Not Just What They Look Like

Remember when we were kids, and they’d introduce us to professions with the little Platonic Member of Said Profession? The doctors in their mint-green scrubs and their hats (often red-crossed), with stethoscopes about their necks and bandages in their hands, the police officers in uniform with badges and whistles?

We remember that. So most of us, when we build our worlds, have the professions in mind, and have the images that come with them. The jeweler carries these tools; the geomancer has those tools. Different guilds and different organizations have different badges, uniforms, dress codes. We know the sumptuary standards—or at the very least, the sumptuary expectations. Heck, some cultures even have clearly visually differentiated varieties of prostitute—and you can tell at one look.

How many of us, though, do this imagery in any sense other than the visual?

Granted, taste probably isn’t on the, well, menu. Who runs around licking people to try to figure out if a con artist tastes different from a priest? (Or, more accurately, how many people can they get away with licking before they’re locked up for their own good?)

Sound is a bit better. You have the professions that require trained voices; one can generally tell the stage actors by their gift for projecting. Some professions really are bad for your vocal cords—drill sergeants, for instance, sound like they have the loudest case of laryngitis the world has ever known. There are those who wear or carry things that will have their own sounds—or be carried by things that have their own sounds, like siren-bearing vehicles, ice cream trucks, or any sort of mount.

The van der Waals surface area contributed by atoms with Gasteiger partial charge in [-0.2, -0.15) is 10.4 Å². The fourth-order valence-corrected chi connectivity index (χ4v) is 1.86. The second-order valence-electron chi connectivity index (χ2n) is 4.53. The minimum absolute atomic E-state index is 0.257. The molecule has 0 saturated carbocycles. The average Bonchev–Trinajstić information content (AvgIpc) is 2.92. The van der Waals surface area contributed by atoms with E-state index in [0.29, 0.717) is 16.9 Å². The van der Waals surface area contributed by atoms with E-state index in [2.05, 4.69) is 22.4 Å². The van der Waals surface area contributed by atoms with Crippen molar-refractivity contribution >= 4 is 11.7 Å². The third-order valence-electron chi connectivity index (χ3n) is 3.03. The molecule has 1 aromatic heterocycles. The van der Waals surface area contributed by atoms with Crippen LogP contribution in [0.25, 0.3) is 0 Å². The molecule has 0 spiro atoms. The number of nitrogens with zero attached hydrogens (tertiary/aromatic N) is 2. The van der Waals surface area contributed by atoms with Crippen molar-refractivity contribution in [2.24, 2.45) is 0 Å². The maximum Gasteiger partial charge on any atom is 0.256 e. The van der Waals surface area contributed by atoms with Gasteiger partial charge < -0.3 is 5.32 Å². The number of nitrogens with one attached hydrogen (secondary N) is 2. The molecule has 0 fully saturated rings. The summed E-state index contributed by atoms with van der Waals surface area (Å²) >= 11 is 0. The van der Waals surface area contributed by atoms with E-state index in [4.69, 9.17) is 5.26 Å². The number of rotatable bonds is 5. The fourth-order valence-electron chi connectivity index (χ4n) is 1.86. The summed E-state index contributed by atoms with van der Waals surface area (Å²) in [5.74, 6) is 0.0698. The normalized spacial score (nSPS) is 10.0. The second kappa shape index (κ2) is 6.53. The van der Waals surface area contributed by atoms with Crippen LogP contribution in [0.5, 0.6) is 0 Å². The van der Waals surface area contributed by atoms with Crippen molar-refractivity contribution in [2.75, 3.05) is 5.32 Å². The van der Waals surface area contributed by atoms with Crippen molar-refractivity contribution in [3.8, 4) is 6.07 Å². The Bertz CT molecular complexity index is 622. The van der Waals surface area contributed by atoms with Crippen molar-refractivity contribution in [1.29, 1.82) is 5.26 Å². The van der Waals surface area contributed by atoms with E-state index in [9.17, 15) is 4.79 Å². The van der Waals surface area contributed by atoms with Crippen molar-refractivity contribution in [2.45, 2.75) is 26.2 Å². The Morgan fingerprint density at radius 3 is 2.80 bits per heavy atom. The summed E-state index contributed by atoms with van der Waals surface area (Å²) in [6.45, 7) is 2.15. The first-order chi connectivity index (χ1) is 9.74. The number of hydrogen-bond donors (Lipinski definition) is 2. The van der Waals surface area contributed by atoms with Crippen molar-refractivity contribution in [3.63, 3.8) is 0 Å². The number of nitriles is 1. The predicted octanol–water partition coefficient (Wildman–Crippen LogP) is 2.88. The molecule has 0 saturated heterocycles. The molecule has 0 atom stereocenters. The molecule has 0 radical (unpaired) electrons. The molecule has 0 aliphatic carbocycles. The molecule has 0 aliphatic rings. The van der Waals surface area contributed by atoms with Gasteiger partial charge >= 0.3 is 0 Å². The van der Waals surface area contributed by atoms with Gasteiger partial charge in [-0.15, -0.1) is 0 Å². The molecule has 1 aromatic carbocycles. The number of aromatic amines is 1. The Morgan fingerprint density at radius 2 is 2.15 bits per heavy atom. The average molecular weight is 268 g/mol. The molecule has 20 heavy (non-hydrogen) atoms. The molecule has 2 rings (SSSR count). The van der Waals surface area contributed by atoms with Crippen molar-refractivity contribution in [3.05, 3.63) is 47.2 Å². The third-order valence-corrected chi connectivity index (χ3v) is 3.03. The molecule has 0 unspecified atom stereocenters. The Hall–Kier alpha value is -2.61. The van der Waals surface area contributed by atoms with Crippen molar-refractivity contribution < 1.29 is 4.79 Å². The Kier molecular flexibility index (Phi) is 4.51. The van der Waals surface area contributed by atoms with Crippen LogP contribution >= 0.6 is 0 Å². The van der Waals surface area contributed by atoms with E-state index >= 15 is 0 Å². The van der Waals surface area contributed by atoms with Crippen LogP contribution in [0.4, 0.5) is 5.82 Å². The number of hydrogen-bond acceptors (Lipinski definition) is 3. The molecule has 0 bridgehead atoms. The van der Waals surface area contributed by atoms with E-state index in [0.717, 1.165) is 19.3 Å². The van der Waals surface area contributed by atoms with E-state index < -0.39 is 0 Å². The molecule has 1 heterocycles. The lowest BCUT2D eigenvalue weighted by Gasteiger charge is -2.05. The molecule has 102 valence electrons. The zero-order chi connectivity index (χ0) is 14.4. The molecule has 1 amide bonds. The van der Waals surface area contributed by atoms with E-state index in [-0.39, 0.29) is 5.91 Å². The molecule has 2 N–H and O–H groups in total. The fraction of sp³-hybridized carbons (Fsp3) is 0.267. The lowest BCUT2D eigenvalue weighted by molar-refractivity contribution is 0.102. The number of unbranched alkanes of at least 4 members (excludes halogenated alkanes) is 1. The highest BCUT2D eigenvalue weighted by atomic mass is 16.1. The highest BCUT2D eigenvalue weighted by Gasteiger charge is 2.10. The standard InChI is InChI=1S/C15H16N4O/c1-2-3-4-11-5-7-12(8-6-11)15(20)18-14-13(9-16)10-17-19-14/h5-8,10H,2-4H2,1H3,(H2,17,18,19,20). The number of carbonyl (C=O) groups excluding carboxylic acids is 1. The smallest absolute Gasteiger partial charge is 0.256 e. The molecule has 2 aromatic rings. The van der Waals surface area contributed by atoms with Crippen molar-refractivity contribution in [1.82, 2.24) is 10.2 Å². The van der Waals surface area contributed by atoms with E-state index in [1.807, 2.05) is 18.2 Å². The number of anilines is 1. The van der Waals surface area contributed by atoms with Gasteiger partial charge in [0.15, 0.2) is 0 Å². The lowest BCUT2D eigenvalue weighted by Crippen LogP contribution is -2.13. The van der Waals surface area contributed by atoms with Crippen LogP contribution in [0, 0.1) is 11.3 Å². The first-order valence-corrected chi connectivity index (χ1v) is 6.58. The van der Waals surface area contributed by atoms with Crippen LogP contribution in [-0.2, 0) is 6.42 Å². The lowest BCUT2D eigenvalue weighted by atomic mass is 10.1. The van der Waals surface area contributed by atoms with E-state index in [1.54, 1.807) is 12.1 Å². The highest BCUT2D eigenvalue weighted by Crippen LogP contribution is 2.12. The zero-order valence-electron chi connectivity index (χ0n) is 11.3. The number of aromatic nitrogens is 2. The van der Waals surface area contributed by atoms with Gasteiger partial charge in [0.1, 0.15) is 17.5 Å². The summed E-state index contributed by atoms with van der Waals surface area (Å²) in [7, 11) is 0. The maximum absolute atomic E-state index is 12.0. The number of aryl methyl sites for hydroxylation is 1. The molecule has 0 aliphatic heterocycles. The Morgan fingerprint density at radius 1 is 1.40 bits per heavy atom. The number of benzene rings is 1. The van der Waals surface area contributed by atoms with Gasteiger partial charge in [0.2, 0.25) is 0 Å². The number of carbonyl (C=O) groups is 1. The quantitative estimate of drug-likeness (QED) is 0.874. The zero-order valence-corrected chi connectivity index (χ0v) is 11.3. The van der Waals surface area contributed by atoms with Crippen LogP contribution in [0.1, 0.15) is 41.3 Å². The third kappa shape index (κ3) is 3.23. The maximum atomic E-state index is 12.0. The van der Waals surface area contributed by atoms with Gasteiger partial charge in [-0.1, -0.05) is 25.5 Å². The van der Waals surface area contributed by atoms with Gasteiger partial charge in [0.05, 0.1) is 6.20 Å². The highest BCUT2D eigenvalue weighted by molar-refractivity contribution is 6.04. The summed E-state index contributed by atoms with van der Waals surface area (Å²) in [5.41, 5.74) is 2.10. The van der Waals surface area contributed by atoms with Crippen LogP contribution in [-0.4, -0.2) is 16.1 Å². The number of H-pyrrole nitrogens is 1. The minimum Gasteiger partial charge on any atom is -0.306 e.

Touch is a bit iffier, particularly in worlds that respect the idea of the Personal Space Bubble (handshaking can get away with a lot, though), but it has its uses—physical labor makes for rough skin, the kinds of cloth they can afford to wear (or can get away with wearing) are going to feel different, there’s definitely a difference between accidentally elbowing a person in standard garb and elbowing someone with armor under their clothing.

And then you have smell. We really don’t think about it much, because the world these days is more about fake smells than real ones, and we don’t need to depend on our noses all that much, but for professions that involve a lot of hands-on work, it’s probably going to be the most reliable of the senses. Smells are very good at lingering, after all. And you can get them from a lot of things—the materials a craftsman uses, the animals a farmer or a stablehand might tend (or what’s left of the animals a butcher has come into contact with), the inks on an archivist’s hands, the old paper a librarian tends, the herbs of the medieval healer or the antiseptics of his modern counterpart.

Leave aside vision for a moment. How else does a person in your world tell apart people in different professions, different classes, different groups?

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